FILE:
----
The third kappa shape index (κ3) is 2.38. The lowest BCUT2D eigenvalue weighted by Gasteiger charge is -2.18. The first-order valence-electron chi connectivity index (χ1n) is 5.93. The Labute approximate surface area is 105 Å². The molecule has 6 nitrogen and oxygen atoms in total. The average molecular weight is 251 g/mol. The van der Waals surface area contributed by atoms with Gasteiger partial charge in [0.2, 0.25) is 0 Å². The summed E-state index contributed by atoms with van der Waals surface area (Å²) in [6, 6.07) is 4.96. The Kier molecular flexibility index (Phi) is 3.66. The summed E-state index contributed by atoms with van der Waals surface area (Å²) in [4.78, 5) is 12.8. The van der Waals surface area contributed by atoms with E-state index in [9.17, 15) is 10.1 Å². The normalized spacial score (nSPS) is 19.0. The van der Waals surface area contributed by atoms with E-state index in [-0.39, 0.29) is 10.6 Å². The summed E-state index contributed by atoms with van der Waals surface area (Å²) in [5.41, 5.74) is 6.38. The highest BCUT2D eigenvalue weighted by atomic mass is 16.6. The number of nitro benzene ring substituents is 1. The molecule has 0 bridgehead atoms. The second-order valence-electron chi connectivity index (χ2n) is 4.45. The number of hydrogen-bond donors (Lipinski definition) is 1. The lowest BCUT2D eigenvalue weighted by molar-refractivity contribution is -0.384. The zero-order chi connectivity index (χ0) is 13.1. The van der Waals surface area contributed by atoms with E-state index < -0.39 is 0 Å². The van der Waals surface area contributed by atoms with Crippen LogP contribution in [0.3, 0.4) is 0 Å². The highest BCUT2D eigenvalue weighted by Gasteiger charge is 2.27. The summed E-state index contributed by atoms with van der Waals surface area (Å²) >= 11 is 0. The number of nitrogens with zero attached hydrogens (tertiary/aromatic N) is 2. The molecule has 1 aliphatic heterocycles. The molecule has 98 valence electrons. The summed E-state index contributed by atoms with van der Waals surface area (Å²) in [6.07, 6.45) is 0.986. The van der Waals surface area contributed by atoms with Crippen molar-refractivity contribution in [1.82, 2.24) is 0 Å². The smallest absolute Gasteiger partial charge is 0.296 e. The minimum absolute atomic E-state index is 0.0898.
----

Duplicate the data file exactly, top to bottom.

The third kappa shape index (κ3) is 2.38. The lowest BCUT2D eigenvalue weighted by Gasteiger charge is -2.18. The first-order valence-electron chi connectivity index (χ1n) is 5.93. The Labute approximate surface area is 105 Å². The molecule has 6 nitrogen and oxygen atoms in total. The average molecular weight is 251 g/mol. The van der Waals surface area contributed by atoms with Gasteiger partial charge in [0.2, 0.25) is 0 Å². The summed E-state index contributed by atoms with van der Waals surface area (Å²) in [6, 6.07) is 4.96. The Kier molecular flexibility index (Phi) is 3.66. The summed E-state index contributed by atoms with van der Waals surface area (Å²) in [4.78, 5) is 12.8. The van der Waals surface area contributed by atoms with E-state index in [9.17, 15) is 10.1 Å². The normalized spacial score (nSPS) is 19.0. The van der Waals surface area contributed by atoms with E-state index in [-0.39, 0.29) is 10.6 Å². The summed E-state index contributed by atoms with van der Waals surface area (Å²) in [5.41, 5.74) is 6.38. The highest BCUT2D eigenvalue weighted by atomic mass is 16.6. The number of nitro benzene ring substituents is 1. The molecule has 0 bridgehead atoms. The second-order valence-electron chi connectivity index (χ2n) is 4.45. The number of hydrogen-bond donors (Lipinski definition) is 1. The lowest BCUT2D eigenvalue weighted by molar-refractivity contribution is -0.384. The zero-order chi connectivity index (χ0) is 13.1. The van der Waals surface area contributed by atoms with E-state index < -0.39 is 0 Å². The van der Waals surface area contributed by atoms with Crippen LogP contribution in [0.3, 0.4) is 0 Å². The highest BCUT2D eigenvalue weighted by Gasteiger charge is 2.27. The summed E-state index contributed by atoms with van der Waals surface area (Å²) >= 11 is 0. The number of nitrogens with zero attached hydrogens (tertiary/aromatic N) is 2. The molecule has 1 aliphatic heterocycles. The molecule has 98 valence electrons. The summed E-state index contributed by atoms with van der Waals surface area (Å²) in [6.07, 6.45) is 0.986. The van der Waals surface area contributed by atoms with Crippen molar-refractivity contribution in [1.82, 2.24) is 0 Å². The smallest absolute Gasteiger partial charge is 0.296 e. The minimum absolute atomic E-state index is 0.0898.